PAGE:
I have chosen to highlight the following post because I am longing for summer here in Newfoundland and Labrador, and I was struck by the similarities of many of the scenes to my home province.

A True Summer Dream – Hvaler, Norway

I have disabled comments here in the hope you will comment on Dina’s blog.

Have a great weekend, everyone!

Jennifer’s Journal

“You’re Like Your Mom…”

During a conversation with my husband last week, he said, “You sounded just like your mom, the way you said that.”

This wasn’t the first time he made the observation. Along with the unmistakable signs that I have become “a woman of a certain age” (ack!), sounding like my mother seems to have become yet another aspect of my getting older.

“Hmm,” I replied. “I was always told I was like Dad and his side of the family.”

“You may look like your dad, but you have more of Carrie’s mannerisms lately,” he told me.

So, yes. I grudgingly have to admit that sometimes, when the words fly out of my mouth, or if I behave in a certain way, it makes me think I may be morphing into the woman who raised me. For example, if I defend myself when teased, it’s as if I am channeling Mom. “You proper fun-makers!” Or if I refuse to give in to someone else’s demands, the comeback that comes to my mind is “And I won’t dance to your pipes!” These are just a couple of the dear old “Mom-isms” from yesteryear.

And there’s so much more. I’ve adopted her quick laugh, as well as her sardonic humour and her no-nonsense way of handling whatever life brings. All showing up in my actions, the older I get.

There was a time, when I was much younger, that I would have taken issue and disagreed with such a comparison. The truth is, I have always thought while growing up that I turned after my father. Dad had always been my hero of sorts, and he was the parent I had always identified with and wished to emulate.

But now, I see that bearing a resemblance to my mother is a badge of honour and a cherished rite of passage. In fact, I’m realizing if I could only be half the woman she was, with her intelligent observations and her kind, fun-loving nature, I would be more than proud.

In a couple of weeks when Mother’s Day rolls around, I will be remembering my mother again for the lovely yet strong person she was, for the way she lived her life, and for each and every valuable lesson she taught me.  And even though I continue to miss her every single day that goes by, I will give thanks that she is still showing up in my life in other, more subtle ways. And I will give a special thank you to the universe for giving me the dearest woman anyone ever called Mom.


I love you, Mom. <3


Vivian’s View From Here: Centre of Attention

0121-e1363317083865 (556x450)Good afternoon, all of you precious peeps out there!

Whether you’re of the furry variety of friend or not, welcome back to Jennifer’s Journal. Maisie and I LOVE when you drop by for a visit, and even more so when we are allowed to be front and centre.


Jennifer woke up with a pesky migraine this morning and couldn’t concentrate on writing, so I suggested she relax, look at some pretty pictures of us, and let me do the talking. So here I am.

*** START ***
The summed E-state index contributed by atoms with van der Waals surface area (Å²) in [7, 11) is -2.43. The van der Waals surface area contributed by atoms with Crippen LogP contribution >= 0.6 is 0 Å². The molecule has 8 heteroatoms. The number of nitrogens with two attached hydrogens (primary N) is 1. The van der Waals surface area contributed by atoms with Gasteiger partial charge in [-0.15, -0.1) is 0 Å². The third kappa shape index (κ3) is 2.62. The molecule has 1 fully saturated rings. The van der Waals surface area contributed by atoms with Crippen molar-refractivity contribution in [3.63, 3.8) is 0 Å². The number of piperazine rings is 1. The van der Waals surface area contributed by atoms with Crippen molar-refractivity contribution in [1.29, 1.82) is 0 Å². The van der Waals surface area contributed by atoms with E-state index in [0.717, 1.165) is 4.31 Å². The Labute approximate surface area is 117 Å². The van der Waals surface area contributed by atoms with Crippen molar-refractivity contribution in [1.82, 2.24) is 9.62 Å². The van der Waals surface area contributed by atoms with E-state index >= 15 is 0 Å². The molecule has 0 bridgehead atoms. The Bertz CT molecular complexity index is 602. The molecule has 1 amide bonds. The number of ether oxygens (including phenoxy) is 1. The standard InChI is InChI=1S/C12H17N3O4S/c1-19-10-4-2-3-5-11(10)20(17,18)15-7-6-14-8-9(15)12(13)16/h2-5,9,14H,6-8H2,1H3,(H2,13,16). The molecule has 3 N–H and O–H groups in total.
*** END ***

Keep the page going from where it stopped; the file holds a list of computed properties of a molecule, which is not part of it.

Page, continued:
As many of you already know, my sister and I have enjoyed being the centre of attention in Jennifer’s “animal-loving world” since 2007, when she and our “dad” rescued us as kittens from the pound. Are we spoiled? Nah. How can one be spoiled by too much love?004 (640x358)

And guess what? She hardly misses an opportunity to tell us how she adores being woken up each morning by our soft nudges and warm cuddles, and how much happiness we bring to her life in general.IMG_0189 (640x516)

When she leaves us to go in town for nine or ten days at the end of this week, I know for certain she will miss our fluffy, friendly, purring cuteness more than she’s willing to admit.003 (640x299)

We, on the other hand, will muddle through somehow until she gets back.
At least our “dad” will be here with us most of the time.

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Jennifer will have to make do with these other critters for animal companionship at her daughter’s house…

Can you imagine? Such a profound sacrifice!

Ginger & Nico

Ginger & Nico

Something tells me, however, that she kind of likes that other cat — and stranger still, that big, curly, doggie creature. Go figure. And I’ll bet you dollars to dentabone treats she’s going to smell like him too, when she comes home. (Ugh!)


But that’s par for the course when you own a human who loves all animals, not just her own. She knows we understand. And she knows we will be waiting here with eager purrs and sandpaper smooches when she returns.

Signing off now, so until next time, thanks for reading, everyone!
~ head bumps & nose kisses,
Vivian <3

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“You know, sometimes the world seems like a pretty mean place. That’s why animals are so soft and huggy.” – Bill Watterson


This has been our contribution to Ailsa’s photo theme: Centre
this week’s entry in:weeklypets

Do you ever have to go away and leave your fur babies behind?
Do you miss them when you do?